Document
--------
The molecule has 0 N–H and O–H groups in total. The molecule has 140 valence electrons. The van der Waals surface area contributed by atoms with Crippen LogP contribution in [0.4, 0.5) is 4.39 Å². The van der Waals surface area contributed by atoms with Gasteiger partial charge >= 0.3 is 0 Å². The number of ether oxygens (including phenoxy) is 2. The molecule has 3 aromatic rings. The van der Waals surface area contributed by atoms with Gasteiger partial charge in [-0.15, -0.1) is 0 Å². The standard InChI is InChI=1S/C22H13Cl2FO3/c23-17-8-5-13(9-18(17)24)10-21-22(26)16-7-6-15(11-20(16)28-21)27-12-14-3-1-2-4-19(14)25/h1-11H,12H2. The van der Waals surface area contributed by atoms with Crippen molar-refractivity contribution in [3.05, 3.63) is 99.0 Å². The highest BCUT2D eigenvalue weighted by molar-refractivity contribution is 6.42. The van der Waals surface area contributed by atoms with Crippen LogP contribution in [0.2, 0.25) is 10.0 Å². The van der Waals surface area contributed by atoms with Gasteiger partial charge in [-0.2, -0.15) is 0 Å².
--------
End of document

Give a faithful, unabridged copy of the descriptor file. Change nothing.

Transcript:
The molecule has 0 N–H and O–H groups in total. The molecule has 140 valence electrons. The van der Waals surface area contributed by atoms with Crippen LogP contribution in [0.4, 0.5) is 4.39 Å². The van der Waals surface area contributed by atoms with Gasteiger partial charge >= 0.3 is 0 Å². The number of ether oxygens (including phenoxy) is 2. The molecule has 3 aromatic rings. The van der Waals surface area contributed by atoms with Gasteiger partial charge in [-0.15, -0.1) is 0 Å². The standard InChI is InChI=1S/C22H13Cl2FO3/c23-17-8-5-13(9-18(17)24)10-21-22(26)16-7-6-15(11-20(16)28-21)27-12-14-3-1-2-4-19(14)25/h1-11H,12H2. The van der Waals surface area contributed by atoms with Crippen molar-refractivity contribution in [3.05, 3.63) is 99.0 Å². The highest BCUT2D eigenvalue weighted by molar-refractivity contribution is 6.42. The van der Waals surface area contributed by atoms with Crippen LogP contribution in [0.2, 0.25) is 10.0 Å². The van der Waals surface area contributed by atoms with Gasteiger partial charge in [-0.2, -0.15) is 0 Å².